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14 May 2021

Food and drink post-Brexit: what you need to know

Here we take a look at how the availability, price and quality of the food on our shelves will be affected by the UK-EU trade deal.
Shefalee Loth

The EU and UK have reached an agreement.  The EU has confirmed that no tariffs will apply to goods entering or leaving the UK. This should mean there are no immediate price rises for food and goods, as had been feared. 

You can see the latest in our full Brexit deal story.

Where does our food and drink come from?

Currently in the UK we produce around half of the food we eat and 30% is imported from the EU. A further 11% comes from non-EU countries under trade deals negotiated by the EU.

However, the quantity we produce varies depending on the type of food: we produce 80% of the beef and cheese we eat, 93% of green peas and 97% of potatoes. 

But there are some foods that we don’t or can’t produce:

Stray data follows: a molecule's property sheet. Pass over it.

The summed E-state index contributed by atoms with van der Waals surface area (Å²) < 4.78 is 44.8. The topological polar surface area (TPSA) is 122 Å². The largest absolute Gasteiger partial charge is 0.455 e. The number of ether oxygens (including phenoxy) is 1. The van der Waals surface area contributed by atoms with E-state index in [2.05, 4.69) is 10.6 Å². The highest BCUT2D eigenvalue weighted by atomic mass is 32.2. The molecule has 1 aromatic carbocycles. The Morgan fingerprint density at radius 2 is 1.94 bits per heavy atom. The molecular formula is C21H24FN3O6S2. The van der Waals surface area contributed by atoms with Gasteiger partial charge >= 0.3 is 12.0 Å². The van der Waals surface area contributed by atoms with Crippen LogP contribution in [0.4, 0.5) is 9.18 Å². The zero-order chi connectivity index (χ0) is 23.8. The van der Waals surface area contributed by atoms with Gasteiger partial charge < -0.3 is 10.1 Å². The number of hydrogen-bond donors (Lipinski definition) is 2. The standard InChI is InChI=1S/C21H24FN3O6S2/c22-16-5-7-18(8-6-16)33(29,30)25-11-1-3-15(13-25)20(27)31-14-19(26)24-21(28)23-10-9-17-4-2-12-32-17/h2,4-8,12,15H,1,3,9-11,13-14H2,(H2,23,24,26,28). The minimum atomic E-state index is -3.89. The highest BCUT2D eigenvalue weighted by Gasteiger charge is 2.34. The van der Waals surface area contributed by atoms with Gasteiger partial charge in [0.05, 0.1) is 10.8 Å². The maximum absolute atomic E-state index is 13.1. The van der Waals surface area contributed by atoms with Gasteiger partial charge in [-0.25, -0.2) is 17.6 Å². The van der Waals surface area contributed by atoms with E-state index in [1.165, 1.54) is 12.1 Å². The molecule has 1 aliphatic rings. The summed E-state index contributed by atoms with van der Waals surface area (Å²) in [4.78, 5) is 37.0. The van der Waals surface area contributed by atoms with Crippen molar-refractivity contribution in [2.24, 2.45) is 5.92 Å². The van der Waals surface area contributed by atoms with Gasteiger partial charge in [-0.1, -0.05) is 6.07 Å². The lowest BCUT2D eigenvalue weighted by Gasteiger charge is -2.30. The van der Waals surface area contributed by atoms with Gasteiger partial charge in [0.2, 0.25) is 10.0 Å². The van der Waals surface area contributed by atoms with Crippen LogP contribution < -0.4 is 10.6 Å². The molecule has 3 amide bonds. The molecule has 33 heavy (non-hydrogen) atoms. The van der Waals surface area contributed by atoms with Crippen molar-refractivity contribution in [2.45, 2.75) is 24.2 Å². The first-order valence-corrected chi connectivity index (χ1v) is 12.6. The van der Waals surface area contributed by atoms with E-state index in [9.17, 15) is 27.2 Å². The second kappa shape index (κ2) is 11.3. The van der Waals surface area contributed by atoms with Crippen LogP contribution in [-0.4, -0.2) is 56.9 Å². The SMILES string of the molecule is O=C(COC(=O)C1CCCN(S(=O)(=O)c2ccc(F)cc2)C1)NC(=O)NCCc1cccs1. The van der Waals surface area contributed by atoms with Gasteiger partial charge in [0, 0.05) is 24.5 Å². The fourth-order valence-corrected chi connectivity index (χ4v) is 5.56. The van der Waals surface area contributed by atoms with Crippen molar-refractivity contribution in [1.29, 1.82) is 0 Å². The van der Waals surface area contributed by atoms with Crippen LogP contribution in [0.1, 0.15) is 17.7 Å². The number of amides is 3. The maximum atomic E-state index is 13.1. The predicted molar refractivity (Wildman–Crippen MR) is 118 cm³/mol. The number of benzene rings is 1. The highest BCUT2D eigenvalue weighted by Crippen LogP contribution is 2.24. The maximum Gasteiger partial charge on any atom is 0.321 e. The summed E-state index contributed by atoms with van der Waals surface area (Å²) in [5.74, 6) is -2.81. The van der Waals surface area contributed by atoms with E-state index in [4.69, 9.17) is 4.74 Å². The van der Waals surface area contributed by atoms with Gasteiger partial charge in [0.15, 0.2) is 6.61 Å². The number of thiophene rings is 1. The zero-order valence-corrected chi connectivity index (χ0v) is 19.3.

• 99% of the spinach we consume comes from the EU, as do 92% of peaches and nectarines. 
  • 98% of our coffee and 90% of our bananas come from outside the EU.

Which foods will be more expensive post-Brexit?

At the moment none, unless there are fluctuations in supply and demand or currency. 

The agreement between the UK and the EU means all food imports from the EU will not be subject to any tariffs and traded freely. This includes French cheeses, Italian meats, tomatoes from the Netherlands or beef from Ireland. 

There will be additional border checks, which could add some additional costs, but these should be minimal.



Will food standards stay the same?

Which? research shows consumers do not want lower food standards, even if it means cheaper food.

Countries that have been identified as priorities for future trade deals, such as the US, Australia, New Zealand and Japan, have different standards to the UK - and in some cases, this means lower standards. The UK could be under pressure to accept food produced to lower standards in order to reach deals as many other products and services will also be part of the negotiations. 

Lowering food standards could mean less protection for consumers including in terms of food safety, quality or animal welfare.

Lowering food standards on imported foods could also leave UK producers struggling to compete with food produced to lower standards and as such lower cost. This could result in UK producers going out of business, and experts have said once we lose breeds of animal or farming capabilities it will be very hard to restore them to current levels.